Appendix C - Food and Drink

ome Indonesian words sit well together - makanan dan minuman ("to eat and to drink"), a phrase epitomizing such inadvertent poetry. There's also ikan enak ("delicious fish").

Southeast Asian food is pedas ("spicy"), and may or may not be served panas ("hot"). It's easy to confuse "panas" and "pedas" as they sound so similar and have related meanings. Yet when reading a menu making such a distinction is essential.

We eat large evening meals, and no sooner since hiking and transportation largely preclude a sit-down affair until the day's activities are concluded.
well-arranged salad as first course

For breakfast a boxed lunch is often provided by the hotel staff, and usually consists of sliced bread, hard boiled eggs, and some type of jam. When breakfast is eaten at the hotel there is additionally coffee and tea - yet no hard boiled eggs. I tired of this bland repetition quickly, yet Bob and Robert always take advantage of these eating opportunities.

On an overnight ascent breakfast sometimes consists of the same snack food as eaten during the climb (granola bars; cookies; dried fruit, hard candy). At other times we have western-style cereal with milk prepared from powder.
meal preparation
Guide and porters eating at
high camp on Gunung Rinjani.

Until supper we eat snack food individually, there being no schedule or plan for when to partake. I generally have lunch on the mountaintop, and this regardless of the time - be it 9 a.m. or 3 p.m.

While on-the-road a favorite treat is ice cream. I have a sixth sense for where the local freezer is found, and, after I point it out, Bob and Robert generally enjoy as well. A favorite, enjoyed first in Jakarta, is a small container of "hazelnut cappuccino" - chocolate ice cream with the flavors of coffee, cinnamon, and hazelnut.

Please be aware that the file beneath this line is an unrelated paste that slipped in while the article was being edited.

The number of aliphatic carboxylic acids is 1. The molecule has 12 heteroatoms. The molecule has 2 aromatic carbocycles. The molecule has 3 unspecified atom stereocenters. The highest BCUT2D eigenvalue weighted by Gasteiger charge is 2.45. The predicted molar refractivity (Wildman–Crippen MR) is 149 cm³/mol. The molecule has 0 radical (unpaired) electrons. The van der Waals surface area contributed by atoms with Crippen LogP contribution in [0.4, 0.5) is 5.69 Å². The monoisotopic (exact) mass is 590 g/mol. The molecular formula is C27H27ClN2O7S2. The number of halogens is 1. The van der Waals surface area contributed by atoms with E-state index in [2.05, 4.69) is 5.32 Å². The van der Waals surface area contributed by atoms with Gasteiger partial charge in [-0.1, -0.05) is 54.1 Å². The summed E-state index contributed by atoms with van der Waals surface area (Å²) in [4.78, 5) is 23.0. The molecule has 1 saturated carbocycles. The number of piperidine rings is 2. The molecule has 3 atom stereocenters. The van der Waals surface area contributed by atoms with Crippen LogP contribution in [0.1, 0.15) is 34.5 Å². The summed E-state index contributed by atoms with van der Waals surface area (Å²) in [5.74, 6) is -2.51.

Adam with ice cream
Adam enjoys ice cream in Sumatra
on his 47th birthday.

Twice I treat myself to a good amount of the frozen treat. The morning after descending Gunung Raung we enter a city large enough to support an Indomaret food store. The liter of chocolate gelato has hints of hazelnut and a whipped cream topping; and I enjoy it as others attend a bank to retrieve more cash.

The second time is, of course, on my 47th birthday in Bukittinggi, Sumatra. There, another substantial establishment sells neapolitan ice cream by the liter; and I most happily enjoy it seated outside while explaining to onlookers that it's my 47th birthday - in Indonesian.
market day
Market day enroute to Bukittinggi.

At the Indomaret chain we find western-style food for cooking supper on the mountain: our only chance to enjoy western flavors at dinner since while traveling we attend restaurants serving Asian-style food. I make a habit of cooking ramen noodles, without the flavor packets, and then create a sauce from slices of swiss cheese and milk (processed swiss is the only available cheese). After boiling this down to a thick consistency, canned tuna, chicken, or Spam is added - and this dish is enjoyed by all of us on several nights. It reminds me of home!

Supper is, as noted, a sit-down affair while we travel, and, as the food is quite cheap to a westerner, we often enjoy large meals for a song. Some astonishing examples can be cited, often filling ourselves with good food for only six dollars - total.
dinner finished
Remnants of baked fish dinner at
our homestay in Alahanpanjang.

Our generally favorite entrée is ikan bakar ("baked fish"). When prepared properly, the outside is blackened to perfection and the inside is juicy, literally falling off the scales. Indeed, most likely our best meal is at the homestay in Alahanpanjang, Sumatra. The entrée is ikan bakar; accompanied by french fries (Bob was craving potatoes); fried noodles; a huge plate of assorted boiled vegetables; and hot tea.

Bob also favors mie goreng seafood ("fried noodles with seafood") of obvious composition.

One tasty dish, usually as an appetizer, is sayur gado gado ("vegetables with a peanut butter sauce"). Often Robert and I share this, and, by the time the main dish arrives, we are still working on it. Once I enjoyed chicken with the gado gado sauce - absolutely delectable.
chicken gado gado
Chicken in a gado gado sauce
of peanut butter and spices.